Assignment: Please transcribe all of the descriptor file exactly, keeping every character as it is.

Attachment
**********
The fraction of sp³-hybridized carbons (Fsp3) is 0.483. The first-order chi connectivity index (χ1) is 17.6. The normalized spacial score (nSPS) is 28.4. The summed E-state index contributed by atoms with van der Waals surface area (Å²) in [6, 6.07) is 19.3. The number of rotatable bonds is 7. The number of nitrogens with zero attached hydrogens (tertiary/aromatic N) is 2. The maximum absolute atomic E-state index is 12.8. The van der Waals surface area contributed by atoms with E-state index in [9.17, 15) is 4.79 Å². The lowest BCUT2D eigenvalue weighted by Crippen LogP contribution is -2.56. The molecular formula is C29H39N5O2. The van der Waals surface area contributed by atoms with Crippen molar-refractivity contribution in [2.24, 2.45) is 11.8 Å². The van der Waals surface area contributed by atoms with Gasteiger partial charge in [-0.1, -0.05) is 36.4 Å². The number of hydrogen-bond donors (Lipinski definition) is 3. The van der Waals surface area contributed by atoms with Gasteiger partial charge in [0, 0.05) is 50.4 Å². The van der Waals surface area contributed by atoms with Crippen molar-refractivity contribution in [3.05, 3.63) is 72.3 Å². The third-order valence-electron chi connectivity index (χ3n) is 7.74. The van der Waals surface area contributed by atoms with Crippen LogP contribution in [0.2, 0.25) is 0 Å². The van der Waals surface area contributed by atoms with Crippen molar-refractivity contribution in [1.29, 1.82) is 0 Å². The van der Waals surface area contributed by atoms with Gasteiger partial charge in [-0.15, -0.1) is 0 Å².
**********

The fraction of sp³-hybridized carbons (Fsp3) is 0.483. The first-order chi connectivity index (χ1) is 17.6. The normalized spacial score (nSPS) is 28.4. The summed E-state index contributed by atoms with van der Waals surface area (Å²) in [6, 6.07) is 19.3. The number of rotatable bonds is 7. The number of nitrogens with zero attached hydrogens (tertiary/aromatic N) is 2. The maximum absolute atomic E-state index is 12.8. The van der Waals surface area contributed by atoms with E-state index in [9.17, 15) is 4.79 Å². The lowest BCUT2D eigenvalue weighted by Crippen LogP contribution is -2.56. The molecular formula is C29H39N5O2. The van der Waals surface area contributed by atoms with Crippen molar-refractivity contribution in [2.24, 2.45) is 11.8 Å². The van der Waals surface area contributed by atoms with Gasteiger partial charge in [-0.1, -0.05) is 36.4 Å². The number of hydrogen-bond donors (Lipinski definition) is 3. The van der Waals surface area contributed by atoms with Gasteiger partial charge in [0, 0.05) is 50.4 Å². The van der Waals surface area contributed by atoms with Crippen molar-refractivity contribution in [3.05, 3.63) is 72.3 Å². The third-order valence-electron chi connectivity index (χ3n) is 7.74. The van der Waals surface area contributed by atoms with Crippen LogP contribution in [0.2, 0.25) is 0 Å². The van der Waals surface area contributed by atoms with Crippen molar-refractivity contribution in [1.29, 1.82) is 0 Å². The van der Waals surface area contributed by atoms with Gasteiger partial charge in [-0.15, -0.1) is 0 Å².